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Final Philosophy 230 paper - Neurosurgeon and the Homeless

Final Philosophy 230 paper - Neurosurgeon and the Homeless...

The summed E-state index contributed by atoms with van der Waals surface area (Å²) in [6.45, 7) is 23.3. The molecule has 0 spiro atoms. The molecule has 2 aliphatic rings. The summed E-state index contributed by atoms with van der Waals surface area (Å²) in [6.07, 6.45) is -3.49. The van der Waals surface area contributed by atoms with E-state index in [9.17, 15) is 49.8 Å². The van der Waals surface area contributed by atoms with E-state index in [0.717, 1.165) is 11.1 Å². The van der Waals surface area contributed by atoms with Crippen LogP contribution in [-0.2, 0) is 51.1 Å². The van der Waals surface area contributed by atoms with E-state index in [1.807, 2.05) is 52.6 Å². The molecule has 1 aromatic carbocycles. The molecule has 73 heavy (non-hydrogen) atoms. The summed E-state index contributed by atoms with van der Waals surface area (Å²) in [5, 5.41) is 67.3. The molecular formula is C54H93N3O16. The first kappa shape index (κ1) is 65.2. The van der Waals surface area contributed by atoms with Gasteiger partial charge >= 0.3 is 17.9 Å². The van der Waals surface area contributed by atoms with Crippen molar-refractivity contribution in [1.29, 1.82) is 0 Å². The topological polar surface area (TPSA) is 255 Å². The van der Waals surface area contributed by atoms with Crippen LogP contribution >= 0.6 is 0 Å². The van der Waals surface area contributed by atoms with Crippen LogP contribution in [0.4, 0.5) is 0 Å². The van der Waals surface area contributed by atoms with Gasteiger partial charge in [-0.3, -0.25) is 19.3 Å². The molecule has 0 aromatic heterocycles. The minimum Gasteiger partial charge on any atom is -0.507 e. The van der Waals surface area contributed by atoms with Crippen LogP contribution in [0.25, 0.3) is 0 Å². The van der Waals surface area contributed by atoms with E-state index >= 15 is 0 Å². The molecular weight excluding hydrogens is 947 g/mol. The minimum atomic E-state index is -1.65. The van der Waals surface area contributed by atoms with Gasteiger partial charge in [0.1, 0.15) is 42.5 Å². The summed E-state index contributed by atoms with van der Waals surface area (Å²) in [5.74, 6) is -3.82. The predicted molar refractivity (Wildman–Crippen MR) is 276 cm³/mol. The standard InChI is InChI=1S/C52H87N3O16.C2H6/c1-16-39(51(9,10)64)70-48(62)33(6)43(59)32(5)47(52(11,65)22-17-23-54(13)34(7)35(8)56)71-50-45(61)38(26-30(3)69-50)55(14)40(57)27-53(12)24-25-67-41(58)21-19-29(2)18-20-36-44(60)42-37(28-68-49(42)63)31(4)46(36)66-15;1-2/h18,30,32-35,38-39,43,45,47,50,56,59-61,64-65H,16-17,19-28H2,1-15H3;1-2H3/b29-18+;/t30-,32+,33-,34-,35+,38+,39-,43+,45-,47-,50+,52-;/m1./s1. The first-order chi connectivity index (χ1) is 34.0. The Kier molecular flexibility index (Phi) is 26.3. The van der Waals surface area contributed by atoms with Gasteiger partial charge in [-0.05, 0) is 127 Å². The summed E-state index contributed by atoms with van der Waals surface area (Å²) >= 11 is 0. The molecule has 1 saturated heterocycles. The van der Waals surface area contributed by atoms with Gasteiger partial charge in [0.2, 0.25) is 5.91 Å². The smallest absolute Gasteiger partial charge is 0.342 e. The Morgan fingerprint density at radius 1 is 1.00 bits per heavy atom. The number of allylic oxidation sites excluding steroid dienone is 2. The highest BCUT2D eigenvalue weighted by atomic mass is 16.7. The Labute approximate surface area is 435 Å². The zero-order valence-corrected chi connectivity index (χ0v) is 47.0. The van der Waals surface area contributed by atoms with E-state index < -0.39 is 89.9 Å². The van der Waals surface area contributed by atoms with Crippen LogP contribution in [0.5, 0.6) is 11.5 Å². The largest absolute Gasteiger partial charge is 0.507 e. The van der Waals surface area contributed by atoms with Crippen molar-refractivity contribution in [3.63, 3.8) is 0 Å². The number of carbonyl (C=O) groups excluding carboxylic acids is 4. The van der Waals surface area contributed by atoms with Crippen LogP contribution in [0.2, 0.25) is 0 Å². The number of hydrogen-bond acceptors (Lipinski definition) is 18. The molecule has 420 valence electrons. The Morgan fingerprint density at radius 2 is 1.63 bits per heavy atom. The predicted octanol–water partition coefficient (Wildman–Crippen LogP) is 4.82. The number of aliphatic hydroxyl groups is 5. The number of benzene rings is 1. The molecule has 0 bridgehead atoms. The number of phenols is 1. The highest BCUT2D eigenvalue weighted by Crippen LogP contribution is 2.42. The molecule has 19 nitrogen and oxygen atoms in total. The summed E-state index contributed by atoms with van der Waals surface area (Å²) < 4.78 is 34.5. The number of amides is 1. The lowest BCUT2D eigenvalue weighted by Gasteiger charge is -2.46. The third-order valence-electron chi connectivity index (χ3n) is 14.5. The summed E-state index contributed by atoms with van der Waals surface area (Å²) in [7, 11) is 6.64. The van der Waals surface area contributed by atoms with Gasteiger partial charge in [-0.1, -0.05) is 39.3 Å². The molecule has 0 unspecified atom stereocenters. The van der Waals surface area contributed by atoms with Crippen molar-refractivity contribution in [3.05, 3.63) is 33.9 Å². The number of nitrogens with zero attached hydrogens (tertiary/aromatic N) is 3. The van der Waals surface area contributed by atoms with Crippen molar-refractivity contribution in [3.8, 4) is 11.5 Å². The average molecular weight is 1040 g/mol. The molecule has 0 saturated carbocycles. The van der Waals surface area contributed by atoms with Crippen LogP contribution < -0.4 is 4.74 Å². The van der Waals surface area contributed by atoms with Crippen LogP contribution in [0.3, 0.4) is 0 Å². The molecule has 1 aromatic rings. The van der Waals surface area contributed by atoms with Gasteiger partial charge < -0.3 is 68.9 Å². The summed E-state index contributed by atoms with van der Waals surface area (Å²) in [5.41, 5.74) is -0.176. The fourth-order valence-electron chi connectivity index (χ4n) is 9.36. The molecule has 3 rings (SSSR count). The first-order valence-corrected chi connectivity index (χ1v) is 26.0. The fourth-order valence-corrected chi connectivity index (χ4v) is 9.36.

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Josh Hill RD1 1. Struggling to find food and shelter each day, homeless derelicts press on hoping good fortune will find them and change their lives. They face every day unaware of what the future holds and question how long they can last without consistent provision. These individuals carry a burden wherever they travel; often requesting monetary donations out of pity only to repeat the actions which originally deprived them of a home. They tend to take the easy way out and hold onto their habits rather than seeking help to get out of the wretched living conditions they endure. While the homeless are out begging for assistance, they fail to realize how they can be- nefit others. In this case, the Neurosurgeon has a brilliant idea for the greater good of humanity; the idea that the homeless men could be taken off of the streets and used for research and sur- gery involving spinal cord injury. The Utilitarian viewpoint revolves around a person’s obligation to benefit the greatest number of people and the individual needs power over his or her charac- ter to make the association between personal happiness and good for the entire group. Though the homeless men may not understand at the time of the “relocation,” the Neurosurgeon intends on using them to develop a cure for spinal cord injuries; not for some sadistic pleasure or other cruel intention. The Utilitarian ideal requires the greatest amount of pleasure to be derived from a certain action and through the Neurosurgeon’s research and experimental surgery, a cure may soon be available to those suffering globally. The suffering of the homeless men will be small in comparison to the pleasure experienced worldwide from those victims with spinal cord injury. The Neurosurgeon is helping the homeless men change their role from being society’s burden to becoming society’s contributor. Once the homeless derelicts acknowledge their new contribution as greater to the world than before, they will have developed a nobleness of char- acter. This is likely difficult for the homeless man to judge because of the pain brought upon himself, but the Utilitarian sees the power of acting towards a collective good for the benefit of humankind. As the homeless men are being operated on, the Neurosurgeon is also exhibiting Utilitarian facets. He sees the potential benefits spinal cord research and development offers and knows what steps are needed to improve the human condition and bring pleasure to many.
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